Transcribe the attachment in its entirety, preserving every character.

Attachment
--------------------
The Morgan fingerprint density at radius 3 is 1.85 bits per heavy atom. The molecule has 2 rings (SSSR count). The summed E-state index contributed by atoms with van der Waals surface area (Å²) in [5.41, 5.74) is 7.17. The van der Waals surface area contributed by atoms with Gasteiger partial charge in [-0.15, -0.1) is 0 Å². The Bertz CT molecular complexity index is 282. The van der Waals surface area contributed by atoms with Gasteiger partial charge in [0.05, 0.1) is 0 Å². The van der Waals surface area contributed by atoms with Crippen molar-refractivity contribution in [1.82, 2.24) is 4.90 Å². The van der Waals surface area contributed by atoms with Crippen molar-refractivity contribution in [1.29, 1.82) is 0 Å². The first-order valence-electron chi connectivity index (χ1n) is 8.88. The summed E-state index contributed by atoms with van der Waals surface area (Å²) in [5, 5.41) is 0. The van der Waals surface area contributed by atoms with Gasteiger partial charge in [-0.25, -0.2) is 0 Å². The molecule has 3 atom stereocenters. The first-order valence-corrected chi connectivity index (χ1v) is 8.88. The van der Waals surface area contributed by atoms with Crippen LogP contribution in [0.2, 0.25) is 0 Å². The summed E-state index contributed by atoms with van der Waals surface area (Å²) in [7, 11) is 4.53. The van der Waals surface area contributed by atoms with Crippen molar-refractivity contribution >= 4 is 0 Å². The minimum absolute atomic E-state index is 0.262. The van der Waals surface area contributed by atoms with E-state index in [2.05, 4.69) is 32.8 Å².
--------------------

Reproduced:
The Morgan fingerprint density at radius 3 is 1.85 bits per heavy atom. The molecule has 2 rings (SSSR count). The summed E-state index contributed by atoms with van der Waals surface area (Å²) in [5.41, 5.74) is 7.17. The van der Waals surface area contributed by atoms with Gasteiger partial charge in [-0.15, -0.1) is 0 Å². The Bertz CT molecular complexity index is 282. The van der Waals surface area contributed by atoms with Gasteiger partial charge in [0.05, 0.1) is 0 Å². The van der Waals surface area contributed by atoms with Crippen molar-refractivity contribution in [1.82, 2.24) is 4.90 Å². The van der Waals surface area contributed by atoms with Crippen molar-refractivity contribution in [1.29, 1.82) is 0 Å². The first-order valence-electron chi connectivity index (χ1n) is 8.88. The summed E-state index contributed by atoms with van der Waals surface area (Å²) in [5, 5.41) is 0. The van der Waals surface area contributed by atoms with Gasteiger partial charge in [-0.25, -0.2) is 0 Å². The molecule has 3 atom stereocenters. The first-order valence-corrected chi connectivity index (χ1v) is 8.88. The van der Waals surface area contributed by atoms with Crippen LogP contribution in [0.2, 0.25) is 0 Å². The summed E-state index contributed by atoms with van der Waals surface area (Å²) in [7, 11) is 4.53. The van der Waals surface area contributed by atoms with Crippen molar-refractivity contribution >= 4 is 0 Å². The minimum absolute atomic E-state index is 0.262. The van der Waals surface area contributed by atoms with E-state index in [2.05, 4.69) is 32.8 Å².